|HUD No. 00-54|
|Further Information:||For Release|
|In the Washington, DC area: 202/708-0685||Wednesday|
|Or contact your local HUD office||March 15, 2000|
CUOMO ANNOUNCES NATIONAL EFFORT TO INCREASE HEALTH CARE ACCESS FOR LOW-INCOME FAMILIES
Housing and Urban Development Secretary Andrew Cuomo today announced a national effort to increase access to health care resources and services for low-income families.
Low-income adults, seniors and children at selected Neighborhood Networks centers nationwide will gain access to dental care, health screenings, and other preventive health care services and education. Uninsured children also can sign-up for health insurance. These services will be provided by health care professionals and trained volunteers.
HUD Deputy Secretary Saul Ramirez announced two new national partnerships at an event at South Baltimore Family Health Center, a community health center in Baltimore, MD: a new partnership with the Health Resources and Services Administration's (HRSA) Bureau of Primary Health Care (BPHC), a component of the U.S. Department of Health and Human Services; and an ongoing partnership with HOPE for Kids, a program of HOPE Worldwide.
The national partnerships pave the way for local collaborative efforts that link local Neighborhood Networks centers with local BPHC-supported health centers and/or local HOPE for Kids programs.
"These national partnerships will improve health care for low-income families," Cuomo said.
As part of the new partnership agreement, the Neighborhood Networks initiative and BPHC will identify at least 10 local Neighborhood Networks centers and 10 local community health centers that will form local partnerships to deliver health services. These will serve as models for additional BPHC-Neighborhood Networks collaborations nationwide.
Since HUD created Neighborhood Networks in September 1995, thousands of business, community and government partners, such as HOPE for Kids and BPHC, have joined with residents and property owners of HUD-assisted and/or -insured housing to support the establishment and sustained growth of more than 600 Neighborhood Networks centers in all 50 states, the District of Columbia and Puerto Rico.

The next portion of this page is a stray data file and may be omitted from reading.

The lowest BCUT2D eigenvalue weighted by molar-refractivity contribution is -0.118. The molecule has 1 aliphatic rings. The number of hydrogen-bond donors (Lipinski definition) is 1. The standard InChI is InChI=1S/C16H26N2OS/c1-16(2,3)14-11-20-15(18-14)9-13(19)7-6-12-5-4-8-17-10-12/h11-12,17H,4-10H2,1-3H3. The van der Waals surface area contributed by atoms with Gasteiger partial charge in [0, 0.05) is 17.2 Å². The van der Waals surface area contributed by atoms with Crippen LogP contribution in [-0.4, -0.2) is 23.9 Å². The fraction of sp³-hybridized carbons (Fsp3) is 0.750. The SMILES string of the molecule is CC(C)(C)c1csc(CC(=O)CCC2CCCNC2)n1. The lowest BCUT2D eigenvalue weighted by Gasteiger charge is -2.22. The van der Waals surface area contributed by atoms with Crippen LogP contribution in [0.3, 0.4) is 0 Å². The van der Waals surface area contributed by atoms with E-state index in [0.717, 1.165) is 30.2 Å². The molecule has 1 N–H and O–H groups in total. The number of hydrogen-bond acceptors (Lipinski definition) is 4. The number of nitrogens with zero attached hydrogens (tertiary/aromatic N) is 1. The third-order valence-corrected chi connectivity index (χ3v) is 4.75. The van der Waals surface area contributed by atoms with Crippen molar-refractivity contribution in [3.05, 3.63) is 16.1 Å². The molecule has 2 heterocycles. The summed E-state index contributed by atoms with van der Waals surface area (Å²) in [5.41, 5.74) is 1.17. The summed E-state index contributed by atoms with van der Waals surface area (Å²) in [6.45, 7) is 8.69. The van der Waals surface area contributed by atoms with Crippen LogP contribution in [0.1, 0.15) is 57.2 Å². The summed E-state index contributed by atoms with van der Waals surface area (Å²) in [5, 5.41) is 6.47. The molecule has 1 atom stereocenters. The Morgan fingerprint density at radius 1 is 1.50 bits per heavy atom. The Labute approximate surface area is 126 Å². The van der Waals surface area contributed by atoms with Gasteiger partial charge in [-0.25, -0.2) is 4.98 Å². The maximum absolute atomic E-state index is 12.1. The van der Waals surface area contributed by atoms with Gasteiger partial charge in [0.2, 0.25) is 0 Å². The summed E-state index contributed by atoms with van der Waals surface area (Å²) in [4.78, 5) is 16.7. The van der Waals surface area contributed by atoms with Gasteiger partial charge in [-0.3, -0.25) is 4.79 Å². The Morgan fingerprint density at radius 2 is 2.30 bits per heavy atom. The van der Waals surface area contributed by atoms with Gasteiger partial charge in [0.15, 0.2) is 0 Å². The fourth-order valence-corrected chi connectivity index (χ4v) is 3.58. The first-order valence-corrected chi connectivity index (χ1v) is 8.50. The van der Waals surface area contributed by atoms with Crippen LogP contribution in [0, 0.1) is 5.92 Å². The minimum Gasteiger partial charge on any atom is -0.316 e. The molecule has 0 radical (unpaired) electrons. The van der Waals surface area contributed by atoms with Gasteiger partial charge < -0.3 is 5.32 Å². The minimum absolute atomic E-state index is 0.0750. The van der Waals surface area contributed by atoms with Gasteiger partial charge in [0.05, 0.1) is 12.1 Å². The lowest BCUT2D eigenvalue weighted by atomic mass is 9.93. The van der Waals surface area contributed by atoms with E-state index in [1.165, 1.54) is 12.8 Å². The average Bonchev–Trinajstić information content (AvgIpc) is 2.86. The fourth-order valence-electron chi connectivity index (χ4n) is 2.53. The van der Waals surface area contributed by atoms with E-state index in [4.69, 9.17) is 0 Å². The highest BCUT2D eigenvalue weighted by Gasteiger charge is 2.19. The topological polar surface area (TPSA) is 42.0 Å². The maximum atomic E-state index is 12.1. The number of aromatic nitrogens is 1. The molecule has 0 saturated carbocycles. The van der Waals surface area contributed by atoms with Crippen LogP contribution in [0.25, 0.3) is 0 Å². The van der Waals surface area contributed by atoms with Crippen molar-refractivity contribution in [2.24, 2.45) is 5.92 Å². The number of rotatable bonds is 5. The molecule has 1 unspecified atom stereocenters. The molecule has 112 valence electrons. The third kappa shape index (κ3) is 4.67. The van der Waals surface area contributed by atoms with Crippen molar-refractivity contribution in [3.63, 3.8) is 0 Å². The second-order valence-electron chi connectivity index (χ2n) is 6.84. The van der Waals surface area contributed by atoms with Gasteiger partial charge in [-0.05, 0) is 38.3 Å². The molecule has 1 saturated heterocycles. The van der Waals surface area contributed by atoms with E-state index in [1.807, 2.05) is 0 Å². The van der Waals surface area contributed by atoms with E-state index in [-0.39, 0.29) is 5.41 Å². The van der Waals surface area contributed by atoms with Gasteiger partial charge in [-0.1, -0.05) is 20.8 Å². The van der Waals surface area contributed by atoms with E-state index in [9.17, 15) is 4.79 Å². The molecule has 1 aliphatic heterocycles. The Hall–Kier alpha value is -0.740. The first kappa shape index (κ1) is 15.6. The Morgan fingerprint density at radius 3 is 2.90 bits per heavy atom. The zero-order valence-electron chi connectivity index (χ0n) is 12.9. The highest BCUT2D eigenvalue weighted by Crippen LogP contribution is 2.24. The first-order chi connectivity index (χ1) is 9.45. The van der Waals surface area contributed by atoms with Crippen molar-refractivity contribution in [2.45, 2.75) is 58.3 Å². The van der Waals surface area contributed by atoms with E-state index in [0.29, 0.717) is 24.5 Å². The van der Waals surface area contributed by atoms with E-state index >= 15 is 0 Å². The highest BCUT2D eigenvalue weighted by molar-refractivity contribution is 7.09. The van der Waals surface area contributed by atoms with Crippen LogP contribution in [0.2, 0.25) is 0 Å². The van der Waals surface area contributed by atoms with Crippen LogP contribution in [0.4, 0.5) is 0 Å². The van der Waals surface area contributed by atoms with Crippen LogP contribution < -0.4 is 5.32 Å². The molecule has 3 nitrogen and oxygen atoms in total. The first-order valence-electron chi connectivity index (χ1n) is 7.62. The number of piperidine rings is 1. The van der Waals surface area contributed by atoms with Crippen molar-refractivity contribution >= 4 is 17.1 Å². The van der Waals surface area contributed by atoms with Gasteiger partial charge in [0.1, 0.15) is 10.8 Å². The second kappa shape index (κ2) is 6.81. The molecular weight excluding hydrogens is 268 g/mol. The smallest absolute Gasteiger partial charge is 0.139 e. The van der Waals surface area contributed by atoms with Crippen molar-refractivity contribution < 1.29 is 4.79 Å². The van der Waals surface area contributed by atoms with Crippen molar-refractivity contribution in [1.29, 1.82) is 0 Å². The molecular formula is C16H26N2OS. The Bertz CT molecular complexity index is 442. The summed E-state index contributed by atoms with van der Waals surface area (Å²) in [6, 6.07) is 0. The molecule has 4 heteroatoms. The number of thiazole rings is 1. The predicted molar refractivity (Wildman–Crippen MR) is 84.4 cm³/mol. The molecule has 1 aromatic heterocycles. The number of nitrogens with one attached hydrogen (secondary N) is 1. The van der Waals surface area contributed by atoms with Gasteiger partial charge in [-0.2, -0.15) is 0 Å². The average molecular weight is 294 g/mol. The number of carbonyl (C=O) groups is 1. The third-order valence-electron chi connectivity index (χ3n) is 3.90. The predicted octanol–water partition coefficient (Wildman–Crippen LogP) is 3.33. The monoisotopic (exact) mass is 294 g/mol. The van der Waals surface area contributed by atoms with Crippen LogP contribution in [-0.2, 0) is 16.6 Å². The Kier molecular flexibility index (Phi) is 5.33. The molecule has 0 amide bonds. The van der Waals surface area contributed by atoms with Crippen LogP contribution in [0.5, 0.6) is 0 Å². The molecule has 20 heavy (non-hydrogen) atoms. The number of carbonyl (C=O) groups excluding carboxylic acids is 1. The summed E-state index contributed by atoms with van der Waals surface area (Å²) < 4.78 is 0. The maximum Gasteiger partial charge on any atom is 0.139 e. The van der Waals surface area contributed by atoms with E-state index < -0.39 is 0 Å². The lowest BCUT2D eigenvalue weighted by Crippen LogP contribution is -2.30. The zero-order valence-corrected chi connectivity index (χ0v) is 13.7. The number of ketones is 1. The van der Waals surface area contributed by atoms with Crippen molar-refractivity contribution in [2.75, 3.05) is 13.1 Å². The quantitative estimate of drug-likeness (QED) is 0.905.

With input from residents, centers create comprehensive programs and services that provide computer job training, General Equivalency Diploma certification, Internet access, education, microenterprise development, transportation, child care, senior/youth programs, social services and health care.
"The BPHC is pleased to partner with HUD to expand the health care safety net for residents living in low-income housing communities," said Assistant Surgeon General Dr. Marilyn Gaston, Director of BPHC. "Working together, local Neighborhood Networks centers and health centers can make an even greater impact on the health status of their communities. It is through local partnerships like these that innovative, community responsive programs are developed, breaking down barriers to health care for underserved people."
The partnership between Neighborhood Networks and HOPE for Kids helps to strengthen nationwide efforts to inform parents and their children about the State Children's Health Insurance Program (SCHIP), a state administered program that provides health insurance coverage to uninsured children up to age 19.
"We have found that the collaboration between HOPE for Kids and Neighborhood Networks has been very beneficial in assisting families as they struggle to access programs to help themselves and their children," said Chiles. "Neighborhood Networks provides innovative technology solutions, and HOPE for Kids provides vital outreach and education services. This combination creates powerful stepping stones, enabling families to build better lives."
On April 15th - as of part of HOPE Worldwide's Global Outreach Day - HOPE for Kids programs and/or BPHC-supported community health centers will hold health care-related activities at several Neighborhood Networks centers nationwide.